While a global pandemic may ultimately have been inevitable, the scale of COVID-19’s impact is unprecedented, and it remains to be seen how New York courts will address the foreseeability analysis in its wake.
With respect to causation, a party seeking to excuse non-performance on the basis of COVID-19 would not likely have been able to, for example, cancel a February 2020 public auction in New York even under contractual language broadly contemplating “viral outbreak” as a FM event. Despite the fact that the outbreak of COVID-19 was advanced in other parts of the world by February (including in Wuhan, which was placed under quarantine on January 23), the art market in New York was still operating on a “business as usual” basis in New York throughout that month (indeed, this was the case largely through early March, culminating in the prestigious The Armory Show held from March 4-8 and attended widely by international galleries and collectors).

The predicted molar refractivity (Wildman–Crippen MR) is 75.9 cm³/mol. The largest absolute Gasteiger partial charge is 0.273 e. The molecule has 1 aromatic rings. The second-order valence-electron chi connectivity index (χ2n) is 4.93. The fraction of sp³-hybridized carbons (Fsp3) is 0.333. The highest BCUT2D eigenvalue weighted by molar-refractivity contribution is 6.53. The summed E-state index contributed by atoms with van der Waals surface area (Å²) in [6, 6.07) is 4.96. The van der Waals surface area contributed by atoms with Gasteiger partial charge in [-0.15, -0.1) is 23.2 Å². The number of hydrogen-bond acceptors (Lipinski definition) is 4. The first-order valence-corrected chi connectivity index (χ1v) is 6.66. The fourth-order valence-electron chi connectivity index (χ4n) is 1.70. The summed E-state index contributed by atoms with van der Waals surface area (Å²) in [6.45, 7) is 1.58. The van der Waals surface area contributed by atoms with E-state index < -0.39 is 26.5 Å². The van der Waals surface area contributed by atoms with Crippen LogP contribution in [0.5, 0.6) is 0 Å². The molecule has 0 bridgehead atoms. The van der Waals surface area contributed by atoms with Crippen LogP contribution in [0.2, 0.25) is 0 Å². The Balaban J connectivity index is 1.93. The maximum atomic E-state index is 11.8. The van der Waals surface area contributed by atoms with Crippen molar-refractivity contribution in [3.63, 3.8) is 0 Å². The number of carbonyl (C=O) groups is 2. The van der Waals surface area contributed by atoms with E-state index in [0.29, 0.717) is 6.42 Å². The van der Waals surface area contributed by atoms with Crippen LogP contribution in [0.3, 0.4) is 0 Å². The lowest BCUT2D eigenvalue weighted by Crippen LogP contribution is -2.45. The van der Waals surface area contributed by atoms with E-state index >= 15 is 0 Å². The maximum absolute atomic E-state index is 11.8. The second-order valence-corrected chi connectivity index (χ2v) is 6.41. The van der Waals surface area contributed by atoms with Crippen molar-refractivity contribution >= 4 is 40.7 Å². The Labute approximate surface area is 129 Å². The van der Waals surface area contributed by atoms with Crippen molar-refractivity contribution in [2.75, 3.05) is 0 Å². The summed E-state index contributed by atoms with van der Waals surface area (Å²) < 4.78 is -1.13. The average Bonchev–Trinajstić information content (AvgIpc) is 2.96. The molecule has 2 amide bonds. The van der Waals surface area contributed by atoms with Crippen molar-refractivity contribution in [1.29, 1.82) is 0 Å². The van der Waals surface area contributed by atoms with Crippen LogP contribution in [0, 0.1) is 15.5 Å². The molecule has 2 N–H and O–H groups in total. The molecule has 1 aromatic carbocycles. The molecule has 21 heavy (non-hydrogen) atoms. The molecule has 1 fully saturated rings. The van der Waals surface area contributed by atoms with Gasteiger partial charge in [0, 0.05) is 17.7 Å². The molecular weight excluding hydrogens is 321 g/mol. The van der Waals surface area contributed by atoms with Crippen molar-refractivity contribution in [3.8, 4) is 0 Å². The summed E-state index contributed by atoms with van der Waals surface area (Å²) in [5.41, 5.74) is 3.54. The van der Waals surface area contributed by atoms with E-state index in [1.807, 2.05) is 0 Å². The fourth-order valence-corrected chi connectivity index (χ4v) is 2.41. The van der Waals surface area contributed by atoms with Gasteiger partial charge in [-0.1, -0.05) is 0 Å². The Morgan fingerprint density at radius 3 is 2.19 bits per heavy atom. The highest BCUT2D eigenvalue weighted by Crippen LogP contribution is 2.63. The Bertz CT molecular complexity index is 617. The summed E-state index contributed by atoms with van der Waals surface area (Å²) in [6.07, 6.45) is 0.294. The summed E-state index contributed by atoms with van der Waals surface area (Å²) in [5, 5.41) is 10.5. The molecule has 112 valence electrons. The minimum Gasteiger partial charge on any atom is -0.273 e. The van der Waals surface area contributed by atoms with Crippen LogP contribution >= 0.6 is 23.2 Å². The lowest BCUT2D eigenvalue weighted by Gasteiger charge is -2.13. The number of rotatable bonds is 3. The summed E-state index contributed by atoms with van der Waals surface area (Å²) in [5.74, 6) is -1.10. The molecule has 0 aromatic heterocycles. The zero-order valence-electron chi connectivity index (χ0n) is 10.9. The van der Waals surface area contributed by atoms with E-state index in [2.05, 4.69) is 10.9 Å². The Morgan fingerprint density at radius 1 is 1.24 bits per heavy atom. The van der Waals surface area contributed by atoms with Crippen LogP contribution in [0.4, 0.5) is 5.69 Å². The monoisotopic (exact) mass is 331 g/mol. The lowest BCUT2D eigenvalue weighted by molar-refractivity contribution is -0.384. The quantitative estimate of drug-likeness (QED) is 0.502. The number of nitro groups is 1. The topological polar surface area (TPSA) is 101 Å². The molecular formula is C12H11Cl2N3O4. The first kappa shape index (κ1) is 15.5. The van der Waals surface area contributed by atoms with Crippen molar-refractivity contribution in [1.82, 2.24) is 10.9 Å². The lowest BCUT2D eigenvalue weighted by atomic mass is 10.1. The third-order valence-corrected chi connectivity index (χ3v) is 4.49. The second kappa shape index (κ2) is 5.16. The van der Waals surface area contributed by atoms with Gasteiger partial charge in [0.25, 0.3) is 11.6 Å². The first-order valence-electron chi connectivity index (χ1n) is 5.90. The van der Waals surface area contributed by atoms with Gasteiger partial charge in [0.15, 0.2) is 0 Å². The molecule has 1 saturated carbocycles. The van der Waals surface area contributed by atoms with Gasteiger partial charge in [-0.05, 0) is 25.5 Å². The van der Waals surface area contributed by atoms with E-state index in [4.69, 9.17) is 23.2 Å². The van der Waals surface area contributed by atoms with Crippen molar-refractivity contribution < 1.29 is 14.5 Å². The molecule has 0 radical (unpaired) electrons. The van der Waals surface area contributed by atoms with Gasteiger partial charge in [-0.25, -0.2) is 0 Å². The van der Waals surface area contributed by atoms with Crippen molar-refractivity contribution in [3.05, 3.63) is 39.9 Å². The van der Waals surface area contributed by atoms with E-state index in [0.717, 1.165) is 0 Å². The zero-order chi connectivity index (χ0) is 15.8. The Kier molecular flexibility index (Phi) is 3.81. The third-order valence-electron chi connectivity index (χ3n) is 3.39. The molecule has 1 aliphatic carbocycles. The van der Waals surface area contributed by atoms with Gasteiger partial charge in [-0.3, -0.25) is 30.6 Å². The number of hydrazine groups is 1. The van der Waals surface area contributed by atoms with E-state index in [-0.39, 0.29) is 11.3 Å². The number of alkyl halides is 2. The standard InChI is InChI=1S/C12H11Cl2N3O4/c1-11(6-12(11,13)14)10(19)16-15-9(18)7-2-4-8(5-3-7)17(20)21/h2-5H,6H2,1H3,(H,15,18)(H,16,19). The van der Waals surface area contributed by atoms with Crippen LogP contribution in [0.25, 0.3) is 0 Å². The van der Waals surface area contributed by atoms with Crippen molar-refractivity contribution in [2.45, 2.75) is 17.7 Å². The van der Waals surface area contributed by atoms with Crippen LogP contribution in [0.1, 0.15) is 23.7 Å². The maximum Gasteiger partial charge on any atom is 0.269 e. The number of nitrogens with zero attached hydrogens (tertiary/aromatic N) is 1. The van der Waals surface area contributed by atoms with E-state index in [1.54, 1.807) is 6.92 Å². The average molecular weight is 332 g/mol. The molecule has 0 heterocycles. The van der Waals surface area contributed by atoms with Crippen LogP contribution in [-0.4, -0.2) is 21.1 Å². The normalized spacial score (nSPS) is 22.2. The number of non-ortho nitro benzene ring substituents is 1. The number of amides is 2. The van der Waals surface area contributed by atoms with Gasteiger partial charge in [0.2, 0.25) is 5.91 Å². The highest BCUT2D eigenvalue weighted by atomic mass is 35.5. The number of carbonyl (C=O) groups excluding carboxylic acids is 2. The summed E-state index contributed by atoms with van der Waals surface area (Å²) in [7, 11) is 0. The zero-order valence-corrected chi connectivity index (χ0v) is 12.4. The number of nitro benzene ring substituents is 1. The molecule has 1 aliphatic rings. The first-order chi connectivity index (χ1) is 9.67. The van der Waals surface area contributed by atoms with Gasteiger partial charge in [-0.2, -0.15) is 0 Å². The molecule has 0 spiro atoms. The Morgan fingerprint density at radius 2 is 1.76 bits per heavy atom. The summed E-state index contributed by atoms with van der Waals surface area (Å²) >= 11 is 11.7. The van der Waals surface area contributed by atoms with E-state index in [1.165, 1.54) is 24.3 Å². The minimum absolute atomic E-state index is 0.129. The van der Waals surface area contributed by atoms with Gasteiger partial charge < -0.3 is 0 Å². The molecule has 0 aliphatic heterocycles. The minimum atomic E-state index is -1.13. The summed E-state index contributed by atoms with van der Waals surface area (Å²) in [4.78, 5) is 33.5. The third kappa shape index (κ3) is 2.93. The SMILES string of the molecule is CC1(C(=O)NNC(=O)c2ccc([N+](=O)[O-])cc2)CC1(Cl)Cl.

With respect to impossibility, neither mere economic disadvantage nor impracticability will satisfy this standard, and a non-performing party may be required to demonstrate reasonable, good-faith efforts to perform despite the obstacle presented by the FM event. The determination of impossibility will thus vary widely in the context of artwork transactions: